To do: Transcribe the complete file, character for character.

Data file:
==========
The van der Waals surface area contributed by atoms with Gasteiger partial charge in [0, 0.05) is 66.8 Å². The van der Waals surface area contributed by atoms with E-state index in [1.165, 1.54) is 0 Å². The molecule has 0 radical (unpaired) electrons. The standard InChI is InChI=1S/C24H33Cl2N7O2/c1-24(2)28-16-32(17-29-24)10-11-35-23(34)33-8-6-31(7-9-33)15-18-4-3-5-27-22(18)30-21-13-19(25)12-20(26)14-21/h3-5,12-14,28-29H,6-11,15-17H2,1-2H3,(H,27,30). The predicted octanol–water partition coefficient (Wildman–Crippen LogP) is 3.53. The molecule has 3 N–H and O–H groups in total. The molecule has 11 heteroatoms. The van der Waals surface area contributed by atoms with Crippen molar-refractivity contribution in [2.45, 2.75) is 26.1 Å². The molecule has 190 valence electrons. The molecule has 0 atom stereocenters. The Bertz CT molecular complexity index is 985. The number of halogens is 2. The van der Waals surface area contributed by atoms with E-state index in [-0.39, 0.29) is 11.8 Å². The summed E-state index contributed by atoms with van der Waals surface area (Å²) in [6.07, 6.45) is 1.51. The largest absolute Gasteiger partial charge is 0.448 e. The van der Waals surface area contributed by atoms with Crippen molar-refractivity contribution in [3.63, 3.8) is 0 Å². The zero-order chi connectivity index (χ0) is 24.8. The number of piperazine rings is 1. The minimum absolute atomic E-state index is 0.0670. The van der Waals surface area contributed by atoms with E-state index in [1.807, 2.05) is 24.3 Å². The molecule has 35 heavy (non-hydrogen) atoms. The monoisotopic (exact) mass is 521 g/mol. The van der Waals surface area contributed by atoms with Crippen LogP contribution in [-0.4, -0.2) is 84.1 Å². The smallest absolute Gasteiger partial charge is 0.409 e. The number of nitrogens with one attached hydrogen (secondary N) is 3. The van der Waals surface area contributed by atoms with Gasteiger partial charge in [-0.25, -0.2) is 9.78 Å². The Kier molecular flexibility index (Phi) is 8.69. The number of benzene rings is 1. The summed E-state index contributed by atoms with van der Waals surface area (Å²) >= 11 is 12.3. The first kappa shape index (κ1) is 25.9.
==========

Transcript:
The van der Waals surface area contributed by atoms with Gasteiger partial charge in [0, 0.05) is 66.8 Å². The van der Waals surface area contributed by atoms with E-state index in [1.165, 1.54) is 0 Å². The molecule has 0 radical (unpaired) electrons. The standard InChI is InChI=1S/C24H33Cl2N7O2/c1-24(2)28-16-32(17-29-24)10-11-35-23(34)33-8-6-31(7-9-33)15-18-4-3-5-27-22(18)30-21-13-19(25)12-20(26)14-21/h3-5,12-14,28-29H,6-11,15-17H2,1-2H3,(H,27,30). The predicted octanol–water partition coefficient (Wildman–Crippen LogP) is 3.53. The molecule has 3 N–H and O–H groups in total. The molecule has 11 heteroatoms. The van der Waals surface area contributed by atoms with Crippen molar-refractivity contribution in [2.45, 2.75) is 26.1 Å². The molecule has 190 valence electrons. The molecule has 0 atom stereocenters. The Bertz CT molecular complexity index is 985. The number of halogens is 2. The van der Waals surface area contributed by atoms with E-state index in [-0.39, 0.29) is 11.8 Å². The summed E-state index contributed by atoms with van der Waals surface area (Å²) in [6.07, 6.45) is 1.51. The largest absolute Gasteiger partial charge is 0.448 e. The van der Waals surface area contributed by atoms with Crippen molar-refractivity contribution in [3.63, 3.8) is 0 Å². The zero-order chi connectivity index (χ0) is 24.8. The number of piperazine rings is 1. The minimum absolute atomic E-state index is 0.0670. The van der Waals surface area contributed by atoms with E-state index in [1.807, 2.05) is 24.3 Å². The molecule has 35 heavy (non-hydrogen) atoms. The monoisotopic (exact) mass is 521 g/mol. The van der Waals surface area contributed by atoms with Crippen LogP contribution in [-0.4, -0.2) is 84.1 Å². The smallest absolute Gasteiger partial charge is 0.409 e. The number of nitrogens with one attached hydrogen (secondary N) is 3. The van der Waals surface area contributed by atoms with Gasteiger partial charge in [-0.25, -0.2) is 9.78 Å². The Kier molecular flexibility index (Phi) is 8.69. The number of benzene rings is 1. The summed E-state index contributed by atoms with van der Waals surface area (Å²) >= 11 is 12.3. The first kappa shape index (κ1) is 25.9.